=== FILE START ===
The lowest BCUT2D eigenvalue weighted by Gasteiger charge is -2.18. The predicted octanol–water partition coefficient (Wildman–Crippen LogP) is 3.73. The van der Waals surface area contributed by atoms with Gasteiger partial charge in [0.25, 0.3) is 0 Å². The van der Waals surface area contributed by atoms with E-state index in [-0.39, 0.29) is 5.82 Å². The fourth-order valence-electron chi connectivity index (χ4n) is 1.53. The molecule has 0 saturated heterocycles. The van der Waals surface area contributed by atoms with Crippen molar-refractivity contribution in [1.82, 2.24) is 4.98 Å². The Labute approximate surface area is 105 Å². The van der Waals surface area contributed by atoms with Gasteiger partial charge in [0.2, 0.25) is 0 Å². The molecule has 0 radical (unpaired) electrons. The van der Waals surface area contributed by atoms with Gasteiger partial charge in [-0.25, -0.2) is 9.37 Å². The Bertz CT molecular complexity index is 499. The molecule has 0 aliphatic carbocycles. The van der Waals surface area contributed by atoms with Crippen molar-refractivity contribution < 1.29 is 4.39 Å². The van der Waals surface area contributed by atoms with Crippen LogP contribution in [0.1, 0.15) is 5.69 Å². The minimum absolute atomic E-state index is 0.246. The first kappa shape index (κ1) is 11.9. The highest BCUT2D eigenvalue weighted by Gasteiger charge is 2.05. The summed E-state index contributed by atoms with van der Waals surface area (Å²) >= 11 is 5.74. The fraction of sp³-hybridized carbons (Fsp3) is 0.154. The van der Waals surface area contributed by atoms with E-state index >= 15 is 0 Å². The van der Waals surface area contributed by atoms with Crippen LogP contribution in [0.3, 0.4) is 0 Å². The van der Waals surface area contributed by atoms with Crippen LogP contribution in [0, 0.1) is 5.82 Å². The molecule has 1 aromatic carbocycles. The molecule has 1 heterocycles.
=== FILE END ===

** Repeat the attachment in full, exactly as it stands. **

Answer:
The lowest BCUT2D eigenvalue weighted by Gasteiger charge is -2.18. The predicted octanol–water partition coefficient (Wildman–Crippen LogP) is 3.73. The van der Waals surface area contributed by atoms with Gasteiger partial charge in [0.25, 0.3) is 0 Å². The van der Waals surface area contributed by atoms with E-state index in [-0.39, 0.29) is 5.82 Å². The fourth-order valence-electron chi connectivity index (χ4n) is 1.53. The molecule has 0 saturated heterocycles. The van der Waals surface area contributed by atoms with Crippen molar-refractivity contribution in [1.82, 2.24) is 4.98 Å². The Labute approximate surface area is 105 Å². The van der Waals surface area contributed by atoms with Gasteiger partial charge in [0.2, 0.25) is 0 Å². The molecule has 0 radical (unpaired) electrons. The van der Waals surface area contributed by atoms with Gasteiger partial charge in [-0.25, -0.2) is 9.37 Å². The Bertz CT molecular complexity index is 499. The molecule has 0 aliphatic carbocycles. The van der Waals surface area contributed by atoms with Crippen molar-refractivity contribution < 1.29 is 4.39 Å². The van der Waals surface area contributed by atoms with Crippen LogP contribution in [0.1, 0.15) is 5.69 Å². The minimum absolute atomic E-state index is 0.246. The first kappa shape index (κ1) is 11.9. The highest BCUT2D eigenvalue weighted by Gasteiger charge is 2.05. The summed E-state index contributed by atoms with van der Waals surface area (Å²) >= 11 is 5.74. The fraction of sp³-hybridized carbons (Fsp3) is 0.154. The van der Waals surface area contributed by atoms with E-state index >= 15 is 0 Å². The van der Waals surface area contributed by atoms with Crippen LogP contribution in [0.3, 0.4) is 0 Å². The van der Waals surface area contributed by atoms with Crippen LogP contribution in [0, 0.1) is 5.82 Å². The molecule has 1 aromatic carbocycles. The molecule has 1 heterocycles.